What Happened To Colonial Pipelines?

Recently Colonial Pipelines was hit with a malware attack that forced them to shutdown. The event has received a lot of media attention and frankly too much excitement and very little information. Here’s Business Insider:

Largest US Fuel Pipeline Operator Shuts Down Operations After Cyber Attack (businessinsider.com)


Colonial Pipeline cyberattack shuts down pipeline that supplies 45% of East Coast’s fuel | ZDNet

Colonial Pipeline didn’t say very much more than they were hit with a ransomware attack and that they shut things down. They have not yet said why, and they have not yet said how the attack was initiated. As of wednesday, 5/12/21, they probably don’t know who pressed the button on the email that they shouldn’t have. Considering how much email a large company receives, they may never know and even it someone is alert to the potential for a problem there really is no way to stop it.

A ransomware attack operates generally from a phishing email that purports to look like some thing else. The reciever of the e-mail clicks a link and the email loads the app, which operates automatically from there. Typically, using one of several encryption algorithms the app will search first of all, for linked computer and copy itself. Then after a time, the app will start to encrypt files with certain filetypes. typically these are files of commonly used software, MSoffice and similar programs and things like graphics files in the common formats. ignored, will be files with extensions that app doesn’t know.

None of the articles say why Colonial shutdown. Since I know nothing about how Colonial operates their pipelines, I can only guess what was happening. First of all, I doubt that the ransomware actually had any impact on the operations of the pipelines themselves. I doubt that the ransomware even saw any of the files related to the control an operations of the pipeline and if it did, the file was a .txt file that something was using as a temp file and the file was probably wiped and a new state file created. There may have been some log files encrypted, but a ransomware app is not stuxnet, written by the boffins in the CIA and mossad. What I think that the ransomware did do was to encrypt the delivery files that Colonial used to know where they were sending the fluids in the pipeline. If that information was stored on an Excel spreadsheet file, and it very well could have been, then Colonial may suddenly not have known were they were supposed to deliver what kind of fuel. So Colonial shut down until they could work things out.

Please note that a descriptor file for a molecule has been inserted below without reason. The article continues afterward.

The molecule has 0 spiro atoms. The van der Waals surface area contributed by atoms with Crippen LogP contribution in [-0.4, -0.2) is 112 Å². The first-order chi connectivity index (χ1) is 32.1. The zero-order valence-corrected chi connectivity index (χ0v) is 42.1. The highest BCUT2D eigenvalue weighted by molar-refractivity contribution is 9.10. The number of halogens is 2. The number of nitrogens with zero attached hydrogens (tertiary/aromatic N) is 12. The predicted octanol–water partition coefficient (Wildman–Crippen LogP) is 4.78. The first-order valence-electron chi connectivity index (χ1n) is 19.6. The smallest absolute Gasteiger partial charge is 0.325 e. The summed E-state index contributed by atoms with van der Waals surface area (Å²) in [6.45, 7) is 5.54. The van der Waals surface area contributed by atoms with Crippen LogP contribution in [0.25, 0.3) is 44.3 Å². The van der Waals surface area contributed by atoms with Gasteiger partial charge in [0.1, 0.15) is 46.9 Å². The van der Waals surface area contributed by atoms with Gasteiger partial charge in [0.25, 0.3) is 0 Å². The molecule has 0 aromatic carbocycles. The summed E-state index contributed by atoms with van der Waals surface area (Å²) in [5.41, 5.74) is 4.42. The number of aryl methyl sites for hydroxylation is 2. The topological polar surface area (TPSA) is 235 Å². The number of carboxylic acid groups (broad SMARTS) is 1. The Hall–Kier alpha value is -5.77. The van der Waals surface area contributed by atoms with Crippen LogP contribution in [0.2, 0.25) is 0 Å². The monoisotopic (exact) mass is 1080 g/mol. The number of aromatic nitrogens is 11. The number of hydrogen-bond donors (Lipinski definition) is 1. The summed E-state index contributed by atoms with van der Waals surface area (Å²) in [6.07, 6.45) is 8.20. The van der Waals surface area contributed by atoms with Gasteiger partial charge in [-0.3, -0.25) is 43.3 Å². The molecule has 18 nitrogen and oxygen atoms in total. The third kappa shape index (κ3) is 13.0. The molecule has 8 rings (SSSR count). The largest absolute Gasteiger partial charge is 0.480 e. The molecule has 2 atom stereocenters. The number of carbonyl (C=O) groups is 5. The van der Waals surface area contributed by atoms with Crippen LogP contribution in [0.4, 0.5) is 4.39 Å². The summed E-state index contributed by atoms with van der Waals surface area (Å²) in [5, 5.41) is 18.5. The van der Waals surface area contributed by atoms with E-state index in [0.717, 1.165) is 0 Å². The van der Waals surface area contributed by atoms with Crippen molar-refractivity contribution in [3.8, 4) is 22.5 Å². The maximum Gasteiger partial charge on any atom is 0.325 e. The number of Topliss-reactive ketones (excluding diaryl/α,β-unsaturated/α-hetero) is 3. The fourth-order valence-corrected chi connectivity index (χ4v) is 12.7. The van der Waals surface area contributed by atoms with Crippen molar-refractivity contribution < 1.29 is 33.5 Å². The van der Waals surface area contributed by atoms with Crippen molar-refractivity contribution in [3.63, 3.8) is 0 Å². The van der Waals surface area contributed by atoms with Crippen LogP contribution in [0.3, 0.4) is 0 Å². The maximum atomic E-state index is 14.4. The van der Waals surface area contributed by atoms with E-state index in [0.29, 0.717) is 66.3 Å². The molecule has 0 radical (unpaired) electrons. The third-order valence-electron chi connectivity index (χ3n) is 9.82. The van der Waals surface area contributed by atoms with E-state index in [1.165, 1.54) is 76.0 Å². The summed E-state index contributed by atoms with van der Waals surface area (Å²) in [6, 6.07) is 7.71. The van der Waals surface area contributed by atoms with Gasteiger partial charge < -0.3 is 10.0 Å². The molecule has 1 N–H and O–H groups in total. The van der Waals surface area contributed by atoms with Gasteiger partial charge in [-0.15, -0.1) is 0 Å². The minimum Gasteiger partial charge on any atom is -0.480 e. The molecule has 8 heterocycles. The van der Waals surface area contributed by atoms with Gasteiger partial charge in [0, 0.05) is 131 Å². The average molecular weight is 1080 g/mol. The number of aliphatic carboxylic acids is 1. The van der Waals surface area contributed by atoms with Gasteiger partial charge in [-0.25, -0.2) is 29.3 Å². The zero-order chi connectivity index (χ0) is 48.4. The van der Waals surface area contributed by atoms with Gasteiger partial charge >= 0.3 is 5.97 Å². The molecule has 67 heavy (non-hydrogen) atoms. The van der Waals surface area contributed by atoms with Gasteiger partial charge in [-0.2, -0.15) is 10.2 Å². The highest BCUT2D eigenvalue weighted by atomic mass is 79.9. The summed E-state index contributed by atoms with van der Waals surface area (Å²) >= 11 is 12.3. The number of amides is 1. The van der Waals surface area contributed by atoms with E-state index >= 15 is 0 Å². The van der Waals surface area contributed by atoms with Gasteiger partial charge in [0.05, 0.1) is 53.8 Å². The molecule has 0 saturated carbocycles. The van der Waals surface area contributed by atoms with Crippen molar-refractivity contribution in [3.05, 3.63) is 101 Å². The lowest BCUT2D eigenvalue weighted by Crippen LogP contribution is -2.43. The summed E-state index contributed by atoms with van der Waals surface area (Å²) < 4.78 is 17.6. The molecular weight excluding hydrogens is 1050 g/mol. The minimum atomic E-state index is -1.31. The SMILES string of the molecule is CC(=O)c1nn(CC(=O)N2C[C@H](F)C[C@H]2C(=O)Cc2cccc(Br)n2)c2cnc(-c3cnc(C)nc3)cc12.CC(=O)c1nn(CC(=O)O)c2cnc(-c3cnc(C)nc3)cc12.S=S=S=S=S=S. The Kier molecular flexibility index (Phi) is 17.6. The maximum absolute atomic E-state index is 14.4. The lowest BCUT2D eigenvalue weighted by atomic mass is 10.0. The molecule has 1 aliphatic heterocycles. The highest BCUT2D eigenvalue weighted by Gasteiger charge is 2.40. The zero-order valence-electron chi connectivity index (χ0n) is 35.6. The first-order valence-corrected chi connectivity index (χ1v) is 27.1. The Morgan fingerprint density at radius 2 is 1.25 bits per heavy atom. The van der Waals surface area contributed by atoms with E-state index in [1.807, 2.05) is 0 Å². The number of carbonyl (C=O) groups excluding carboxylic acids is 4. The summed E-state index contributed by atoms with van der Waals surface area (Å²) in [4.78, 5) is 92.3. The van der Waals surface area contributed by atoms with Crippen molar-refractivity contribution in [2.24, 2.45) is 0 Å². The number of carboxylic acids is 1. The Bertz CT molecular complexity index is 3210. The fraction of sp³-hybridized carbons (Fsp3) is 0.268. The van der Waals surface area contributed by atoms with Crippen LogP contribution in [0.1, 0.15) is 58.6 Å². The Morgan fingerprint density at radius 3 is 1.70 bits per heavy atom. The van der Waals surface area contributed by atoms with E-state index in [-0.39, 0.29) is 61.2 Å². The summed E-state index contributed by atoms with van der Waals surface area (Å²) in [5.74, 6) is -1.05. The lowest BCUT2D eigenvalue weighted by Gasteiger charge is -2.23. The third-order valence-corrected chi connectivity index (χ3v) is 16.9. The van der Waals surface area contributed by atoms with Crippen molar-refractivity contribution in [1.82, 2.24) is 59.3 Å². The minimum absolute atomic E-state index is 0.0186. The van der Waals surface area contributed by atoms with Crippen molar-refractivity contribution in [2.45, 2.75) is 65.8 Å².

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Ransomware’s Achille’s Heel

This is a post series on cybercrime. For more posts click here or the cybercrime tag below.

Apparently the French police have realized the vulnerability of ransomware,  the fact that the extortionists have to communicate with their victims and since the French do not have the vested interest in maintaining the TOR network they went for the actual TOR hardware.

WannaCry communicates with a command and control server hosted on the Dark Web, on a .onion address. Aeris suspects his servers were used as first hops in this connection, hence the reason police seized his property, hosted via French hosting provider Online SAS.

Most Tor servers are configured to log very few details, such as uptime and status metrics, so to safeguard the privacy of its users. Unless Aeris made customizations to default configs, French police have no chance of finding any useful information on the seized servers.

Tens of Tor servers disappeared on the same weekend

In the media storm caused by the wave of WannaCry attacks, this small incident went unreported outside of French media. Aeris also confirmed the seizing of his servers on Twitter.

The investigation is led by France’s cyber-crime investigation unit OCLCTIC (L’Office Central de Lutte contre la Criminalité liée aux Technologies de l’Information et de la Communication).

The activist pointed out that tens of other Tor nodes in France disappeared over the same weekend. In a private conversation with Bleeping Computer, the activist shared a list of 30 servers he is currently investigating regarding these mysterious disappearances.


As the Bleeping Computer article pointed out, seizing the hardware isn’t going to do the French much good once the servers are cut from the TOR network.  On the other hand, with 30 odd nodes gone just in France, and the possibility that the French could go after other nodes in the EU, it could be that the TOR network in the EU will be essentially shut down.


The people at TOR have taken a “we’re not responsible” take on ransomware and attempted to hide behind common carrier laws to prevent the decriminalization and exposure of the people using the network for criminal means.  It may be that the Wannacry attack was the last straw for many law enforcement agencies.

For anybody wanting to know how to catch people on TOR.

Here’s the week in ransomware.



The Fragility Of Systems And The Need For Backups

DSC_2283As system get more complex they get more fragile.  That is definitely the case when it comes to computer and information systems.  I found that out again last Friday.  Now as of now, I don’t know if what happened to my main computer is a hard drive failure or a corrupted update.  At this point it’s hard to tell and it’s going to be some work to figure out what.  My big mistake this time was not making a Windows 10 boot disk.


System failure can also be caused by malware and viruses though this has been less common as the security people have dealt with this sort of thing and if the data and files themselves are not wrecked, using a boot disk can get things running and work around the malware until things are running, anyway, here’s the week in ransomware.